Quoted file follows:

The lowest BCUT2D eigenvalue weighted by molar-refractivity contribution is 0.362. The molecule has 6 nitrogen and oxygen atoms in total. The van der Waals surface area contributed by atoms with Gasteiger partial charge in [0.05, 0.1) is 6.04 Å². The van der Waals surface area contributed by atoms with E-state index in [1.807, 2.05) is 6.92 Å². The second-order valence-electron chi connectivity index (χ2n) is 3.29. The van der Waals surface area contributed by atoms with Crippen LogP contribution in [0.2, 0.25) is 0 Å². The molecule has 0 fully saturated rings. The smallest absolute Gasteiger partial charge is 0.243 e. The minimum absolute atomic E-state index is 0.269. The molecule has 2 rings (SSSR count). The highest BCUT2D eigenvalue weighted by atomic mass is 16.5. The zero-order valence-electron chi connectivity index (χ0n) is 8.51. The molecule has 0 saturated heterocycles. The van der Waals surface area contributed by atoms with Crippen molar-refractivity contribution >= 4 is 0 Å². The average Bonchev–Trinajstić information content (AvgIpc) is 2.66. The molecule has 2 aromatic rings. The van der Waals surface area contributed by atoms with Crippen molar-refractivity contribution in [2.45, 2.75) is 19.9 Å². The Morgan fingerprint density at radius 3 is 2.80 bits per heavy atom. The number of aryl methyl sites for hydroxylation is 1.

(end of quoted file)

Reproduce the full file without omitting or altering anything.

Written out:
The lowest BCUT2D eigenvalue weighted by molar-refractivity contribution is 0.362. The molecule has 6 nitrogen and oxygen atoms in total. The van der Waals surface area contributed by atoms with Gasteiger partial charge in [0.05, 0.1) is 6.04 Å². The van der Waals surface area contributed by atoms with E-state index in [1.807, 2.05) is 6.92 Å². The second-order valence-electron chi connectivity index (χ2n) is 3.29. The van der Waals surface area contributed by atoms with Crippen LogP contribution in [0.2, 0.25) is 0 Å². The molecule has 0 fully saturated rings. The smallest absolute Gasteiger partial charge is 0.243 e. The minimum absolute atomic E-state index is 0.269. The molecule has 2 rings (SSSR count). The highest BCUT2D eigenvalue weighted by atomic mass is 16.5. The zero-order valence-electron chi connectivity index (χ0n) is 8.51. The molecule has 0 saturated heterocycles. The van der Waals surface area contributed by atoms with Crippen molar-refractivity contribution >= 4 is 0 Å². The average Bonchev–Trinajstić information content (AvgIpc) is 2.66. The molecule has 2 aromatic rings. The van der Waals surface area contributed by atoms with Crippen molar-refractivity contribution in [2.45, 2.75) is 19.9 Å². The Morgan fingerprint density at radius 3 is 2.80 bits per heavy atom. The number of aryl methyl sites for hydroxylation is 1.